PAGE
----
What is mediation?
Mediation is a way to solve a problem by two (or more) parties agreeing to come together – and work on a solution with a trained mediator. In marital separations for example, the parents decide together what is in the best interests of their children and how they will co-parent after separation. They also jointly make decisions about financial support and how they will divide up property. It is the parties who make the final decisions on these issues. The mediator is there to guide the process, set the agenda and help the parties communicate what is important to them. The mediator doesn’t make decisions for the parties.
Why should I consider mediation?
One thing I can tell you sincerely: as a family lawyer who has represented many clients in trials over custody matters, going to court takes a terrible toll on the parents, emotionally and financially. There are some matters that may not be able to settle outside of court and have to be heard by a judge. However, in disputes over custody, that should be the exception not the rule. The judge doesn’t know you or your children yet they’re tasked with making decisions about your family that will have long-term consequences for everyone. On a practical level, mediation can also be much quicker and cheaper than each party hiring a lawyer to negotiate a process that can drag on for months if not years and sometimes end up in court all the same. Many marital separations for example are mediated and an agreement drawn up and signed, within two to three months.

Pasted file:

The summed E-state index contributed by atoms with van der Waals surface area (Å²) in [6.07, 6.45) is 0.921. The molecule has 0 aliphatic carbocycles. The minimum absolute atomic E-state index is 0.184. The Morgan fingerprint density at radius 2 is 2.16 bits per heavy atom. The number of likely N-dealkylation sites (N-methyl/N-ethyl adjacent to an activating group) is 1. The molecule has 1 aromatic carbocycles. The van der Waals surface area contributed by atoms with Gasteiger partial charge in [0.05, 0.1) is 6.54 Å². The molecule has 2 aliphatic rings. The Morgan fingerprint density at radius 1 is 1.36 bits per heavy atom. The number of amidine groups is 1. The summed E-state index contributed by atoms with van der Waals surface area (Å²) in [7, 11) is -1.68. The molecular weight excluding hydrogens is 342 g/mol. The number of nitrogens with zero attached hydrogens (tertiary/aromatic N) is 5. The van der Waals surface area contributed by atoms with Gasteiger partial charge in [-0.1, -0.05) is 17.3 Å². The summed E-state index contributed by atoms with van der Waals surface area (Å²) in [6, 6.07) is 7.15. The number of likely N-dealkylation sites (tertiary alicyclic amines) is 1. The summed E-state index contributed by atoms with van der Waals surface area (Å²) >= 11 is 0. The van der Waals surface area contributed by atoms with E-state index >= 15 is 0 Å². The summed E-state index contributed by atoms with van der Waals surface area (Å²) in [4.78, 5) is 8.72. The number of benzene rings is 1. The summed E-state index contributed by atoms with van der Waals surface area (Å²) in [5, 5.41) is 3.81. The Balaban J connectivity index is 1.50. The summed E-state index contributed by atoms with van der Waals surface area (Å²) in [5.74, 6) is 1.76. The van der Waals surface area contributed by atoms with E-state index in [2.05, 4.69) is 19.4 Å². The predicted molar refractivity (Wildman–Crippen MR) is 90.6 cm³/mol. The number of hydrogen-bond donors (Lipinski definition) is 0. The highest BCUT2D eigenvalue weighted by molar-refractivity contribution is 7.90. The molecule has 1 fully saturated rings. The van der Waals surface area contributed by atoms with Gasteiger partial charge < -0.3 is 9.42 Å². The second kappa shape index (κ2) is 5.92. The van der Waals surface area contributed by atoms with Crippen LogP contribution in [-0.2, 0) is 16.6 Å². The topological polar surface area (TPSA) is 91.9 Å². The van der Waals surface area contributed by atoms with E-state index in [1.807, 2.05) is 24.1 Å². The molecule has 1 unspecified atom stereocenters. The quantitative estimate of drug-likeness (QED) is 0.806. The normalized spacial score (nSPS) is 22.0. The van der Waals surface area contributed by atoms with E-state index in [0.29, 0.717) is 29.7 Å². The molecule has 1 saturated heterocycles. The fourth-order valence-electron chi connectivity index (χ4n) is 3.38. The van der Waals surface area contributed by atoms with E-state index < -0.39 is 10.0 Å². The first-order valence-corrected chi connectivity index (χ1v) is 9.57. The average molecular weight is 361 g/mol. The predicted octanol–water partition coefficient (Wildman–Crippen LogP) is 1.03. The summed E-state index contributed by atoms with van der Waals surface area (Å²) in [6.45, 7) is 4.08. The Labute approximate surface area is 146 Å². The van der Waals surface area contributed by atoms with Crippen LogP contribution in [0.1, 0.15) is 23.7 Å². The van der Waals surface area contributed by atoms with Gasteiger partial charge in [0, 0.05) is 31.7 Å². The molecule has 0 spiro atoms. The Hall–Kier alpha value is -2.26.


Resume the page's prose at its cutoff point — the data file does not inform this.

What types of situations can be mediated?
Disputes can arise in any number of family type situations besides marital separations and divorces: sometimes there is conflict between family members over a Will after a loved one passes away. Sometimes adult children and an elderly parent or parents cannot reach a consensus on where the parents should live and the nature of care they require. Mediation is designed to provide a process for all of the parties in those scenarios to come together willingly to try and work out their dispute respectfully and creatively. To enter mediation, all parties have to be mentally competent and entering the process voluntarily. I do screening interviews with each participant before the mediation commences to ensure that this criteria is met.